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. Last Updated: 07/27/2016

Plans for Keeping the Peace in Space

A makeshift prison hovering more than 380 kilometers above the Earth?

Why not, if there is no other way to neutralize an unstable inhabitant of the International Space Station who is endangering the safety of the $60 billion scientific outpost, Russian space doctors say.

Once fully deployed, the 16-nation station will house seven permanent residents from different nations, including Japan and Russia, and they may find it difficult to accept one another’s cultural taboos, according to psychiatrist Vadim Gushchin.

If crew members fail to cope with one another, they can become increasingly neurotic and even violent, said Gushchin, who works for the flagship of Russia’s space medical research, the Institute of Medical and Biological Studies.

"The idea of a space isolator is not that fantastic," he said in an interview Wednesday.

With the mission of the first full-time crew fast approaching, space officials are considering how to prevent serious conflicts on the orbiting station and to handle any that may occur.

Gushchin’s institute recently completed a study of how people of different nationalities got along during long-term "flights" in an ISS simulator.

During one flight, two Russian men exchanged blows after one of them tried to forcefully plant a kiss on the lips of a Canadian female volunteer during a New Year’s celebration.

The Canadian perceived the attempted kiss as a case of sexual harassment, while the Russian was merely trying to congratulate her with the New Year, showing how easily cultural differences can lead to violence on board the ISS, Gushchin said.

It took a big effort by Gushchin and others to convince the Canadian and her colleagues not to leave the simulator and complete their 110-day stint.

Unlike these volunteers, inhabitants of the International Space Station won’t be able to escape a tense situation by simply walking out.

Austrian doctor Norbert Kraft, who also participated in the ISS flight simulation, proposed forming a "space police" unit that could rush to the station in a U.S. shuttle and enforce order there when necessary.

However, both Gushchin and Yury Kargopolov of the Gagarin Cosmonaut Training Center disapprove of the space police idea, although they agree that ISS inhabitants should be allowed to enforce their will upon unruly colleagues if necessary.

Thus, experts from the space agencies of the 16 countries participating in the ISS project should come together and draft a very detailed code of behavior for the station’s international crews, Gushchin said.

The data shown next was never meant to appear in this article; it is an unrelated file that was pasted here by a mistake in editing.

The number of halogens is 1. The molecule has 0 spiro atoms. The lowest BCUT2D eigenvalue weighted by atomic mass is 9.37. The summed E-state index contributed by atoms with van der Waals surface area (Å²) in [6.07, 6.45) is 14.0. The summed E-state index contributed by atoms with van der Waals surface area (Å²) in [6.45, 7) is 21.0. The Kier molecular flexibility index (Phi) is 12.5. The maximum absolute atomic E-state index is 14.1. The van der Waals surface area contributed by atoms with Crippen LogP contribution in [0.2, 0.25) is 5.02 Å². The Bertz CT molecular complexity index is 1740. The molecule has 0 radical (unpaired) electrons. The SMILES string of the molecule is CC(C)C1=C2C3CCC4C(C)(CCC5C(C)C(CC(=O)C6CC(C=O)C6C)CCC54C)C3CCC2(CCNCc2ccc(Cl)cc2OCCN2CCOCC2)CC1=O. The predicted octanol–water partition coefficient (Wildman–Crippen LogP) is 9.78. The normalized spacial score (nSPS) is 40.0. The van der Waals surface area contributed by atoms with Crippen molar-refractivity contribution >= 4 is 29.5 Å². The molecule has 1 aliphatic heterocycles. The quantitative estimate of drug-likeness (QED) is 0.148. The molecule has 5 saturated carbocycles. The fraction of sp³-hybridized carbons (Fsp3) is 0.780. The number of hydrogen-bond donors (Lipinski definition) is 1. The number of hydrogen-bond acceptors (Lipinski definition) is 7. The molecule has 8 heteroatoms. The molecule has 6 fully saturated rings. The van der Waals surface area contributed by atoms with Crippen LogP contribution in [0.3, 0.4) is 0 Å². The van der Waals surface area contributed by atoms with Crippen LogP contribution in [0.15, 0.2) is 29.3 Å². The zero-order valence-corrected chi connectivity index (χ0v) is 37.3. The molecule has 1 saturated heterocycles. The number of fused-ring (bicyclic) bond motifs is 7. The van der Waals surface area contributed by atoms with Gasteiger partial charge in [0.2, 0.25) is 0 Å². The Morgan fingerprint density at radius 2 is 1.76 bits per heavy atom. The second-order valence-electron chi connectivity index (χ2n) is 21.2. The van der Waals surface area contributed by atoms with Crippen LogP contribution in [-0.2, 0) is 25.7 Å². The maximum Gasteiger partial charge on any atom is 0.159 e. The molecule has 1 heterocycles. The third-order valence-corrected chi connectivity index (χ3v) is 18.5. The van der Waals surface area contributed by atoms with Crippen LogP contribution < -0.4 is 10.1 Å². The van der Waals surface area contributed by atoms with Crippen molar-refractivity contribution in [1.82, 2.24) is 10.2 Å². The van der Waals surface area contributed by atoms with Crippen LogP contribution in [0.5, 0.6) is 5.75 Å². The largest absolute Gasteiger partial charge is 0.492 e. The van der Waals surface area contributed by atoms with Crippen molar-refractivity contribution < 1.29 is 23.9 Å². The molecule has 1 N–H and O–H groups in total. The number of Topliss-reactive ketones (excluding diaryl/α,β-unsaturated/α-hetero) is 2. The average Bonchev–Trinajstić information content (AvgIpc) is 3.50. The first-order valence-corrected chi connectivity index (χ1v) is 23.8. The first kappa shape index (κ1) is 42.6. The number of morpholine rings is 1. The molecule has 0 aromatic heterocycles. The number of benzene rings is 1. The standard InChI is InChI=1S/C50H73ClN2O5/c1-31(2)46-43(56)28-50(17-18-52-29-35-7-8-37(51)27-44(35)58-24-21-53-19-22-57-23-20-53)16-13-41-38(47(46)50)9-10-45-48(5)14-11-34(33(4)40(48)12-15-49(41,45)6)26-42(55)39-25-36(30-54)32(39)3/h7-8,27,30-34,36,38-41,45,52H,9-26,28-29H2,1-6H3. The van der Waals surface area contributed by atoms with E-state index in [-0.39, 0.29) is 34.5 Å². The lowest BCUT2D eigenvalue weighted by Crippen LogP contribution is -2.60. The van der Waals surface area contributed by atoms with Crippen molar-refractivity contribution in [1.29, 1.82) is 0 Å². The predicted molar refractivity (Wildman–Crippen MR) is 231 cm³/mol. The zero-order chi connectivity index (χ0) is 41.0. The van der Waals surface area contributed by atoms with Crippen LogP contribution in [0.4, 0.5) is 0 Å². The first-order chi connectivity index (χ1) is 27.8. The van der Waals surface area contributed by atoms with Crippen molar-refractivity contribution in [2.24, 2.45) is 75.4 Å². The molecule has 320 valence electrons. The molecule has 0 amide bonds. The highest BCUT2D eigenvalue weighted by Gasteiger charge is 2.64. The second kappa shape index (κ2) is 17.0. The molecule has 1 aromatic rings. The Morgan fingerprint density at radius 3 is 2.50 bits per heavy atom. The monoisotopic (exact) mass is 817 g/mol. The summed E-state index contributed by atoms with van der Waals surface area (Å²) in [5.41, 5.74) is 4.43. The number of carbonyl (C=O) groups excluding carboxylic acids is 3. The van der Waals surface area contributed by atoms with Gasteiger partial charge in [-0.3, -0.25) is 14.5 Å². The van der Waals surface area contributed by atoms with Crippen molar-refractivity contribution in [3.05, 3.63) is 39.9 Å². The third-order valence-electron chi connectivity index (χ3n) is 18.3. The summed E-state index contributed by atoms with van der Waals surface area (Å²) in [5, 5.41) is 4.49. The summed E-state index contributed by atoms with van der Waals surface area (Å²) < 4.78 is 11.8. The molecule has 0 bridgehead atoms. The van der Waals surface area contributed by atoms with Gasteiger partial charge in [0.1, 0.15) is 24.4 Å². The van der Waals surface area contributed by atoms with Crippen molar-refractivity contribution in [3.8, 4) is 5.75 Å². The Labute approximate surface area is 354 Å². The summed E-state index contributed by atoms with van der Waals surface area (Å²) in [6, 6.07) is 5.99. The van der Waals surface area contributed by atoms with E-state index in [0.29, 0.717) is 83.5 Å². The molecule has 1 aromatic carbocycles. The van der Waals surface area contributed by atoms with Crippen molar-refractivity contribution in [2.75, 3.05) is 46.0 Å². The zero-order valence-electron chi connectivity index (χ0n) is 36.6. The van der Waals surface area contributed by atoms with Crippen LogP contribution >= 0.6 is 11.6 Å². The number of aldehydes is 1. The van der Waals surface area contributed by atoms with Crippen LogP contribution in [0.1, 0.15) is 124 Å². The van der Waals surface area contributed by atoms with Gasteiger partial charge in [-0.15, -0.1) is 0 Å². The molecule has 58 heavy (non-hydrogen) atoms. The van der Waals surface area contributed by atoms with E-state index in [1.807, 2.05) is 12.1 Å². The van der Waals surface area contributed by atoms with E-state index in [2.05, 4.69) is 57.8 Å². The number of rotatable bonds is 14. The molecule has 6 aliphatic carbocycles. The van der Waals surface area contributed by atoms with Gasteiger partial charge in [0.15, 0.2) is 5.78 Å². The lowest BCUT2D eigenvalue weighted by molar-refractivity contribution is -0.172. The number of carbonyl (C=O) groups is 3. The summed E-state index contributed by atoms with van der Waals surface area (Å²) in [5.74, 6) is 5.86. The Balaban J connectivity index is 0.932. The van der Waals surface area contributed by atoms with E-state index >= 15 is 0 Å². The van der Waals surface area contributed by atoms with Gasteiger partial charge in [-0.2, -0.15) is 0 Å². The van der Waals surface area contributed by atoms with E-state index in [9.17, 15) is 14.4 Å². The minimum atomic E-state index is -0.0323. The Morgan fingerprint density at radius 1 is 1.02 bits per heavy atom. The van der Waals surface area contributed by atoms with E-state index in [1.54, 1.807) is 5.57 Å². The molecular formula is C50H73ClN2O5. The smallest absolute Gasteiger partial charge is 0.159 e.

"It has to be very, very detailed and regulate as much as possible, otherwise fights can erupt over such seemingly insignificant issues such as whose job it is to tidy the place up," he said.

The Russian Aviation and Space Agency and NASA did endorse a draft of such a code this month, but it has yet to be approved by the Russian government, whereas the first full-time crew of U.S. astronaut Bill Shepard and two Russian cosmonauts is due to take off for the ISS on Oct. 30.

Even Kargopolov, who coordinates all space training at the Gagarin center, has only a vague idea of what powers this code would give to Shepard, who is the crew’s commander. He noted, however, in an interview Wednesday that the original code would have allowed Shepard, who is a former U.S. Navy SEAL, to use physical force if necessary.

However, the latest draft allows the commander only to ban his misbehaving subordinate from work as the harshest punishment, the Russian space official said.

It is not clear whether all ISS inhabitants would perceive such a ban as punishment. For instance, U.S. astronaut Michael Foale chose to abstain from work during his accident-ridden stint on Mir with two Russian cosmonauts in 1997, which included the potentially lethal collision of the station with a Progress cargo ship.

Kargopolov also could not say whether the code would be of any use if the entire crew spun out of control.

The first case of a space rebellion was reported in October 1968 when the stressed commander of the Apollo 7 craft, Walter Schirra, openly refused to obey ground control.

Then the entire crew of the U.S. SkyLab-4 station took a day off during their 84-day stint from November 1973 to February 1974. The three astronauts simply turned off the radio so as not to be bothered by ground control, citing fatigue and stress.

"We looked out the window, took showers, and did that sort of thing," Commander Gerald Carr recalled in an interview with The New York Times.

The best-known rebellion by Russian cosmonauts took place in June 1995. Vladimir Dezhurov and Gennady Strekalov refused to come out of Mir for their sixth space walk in two months, despite orders from the Flight Control Center.

These cases show that any code of behavior on the ISS would be useless, said cosmonaut Gennady Padalka, who has been to Mir and is now training to fly to the international station.

"No one is going to use it. We have worked before in international crews and it was fine, and I can’t imagine a commander actually referring to this code to sort something out," Padalka said in a interview.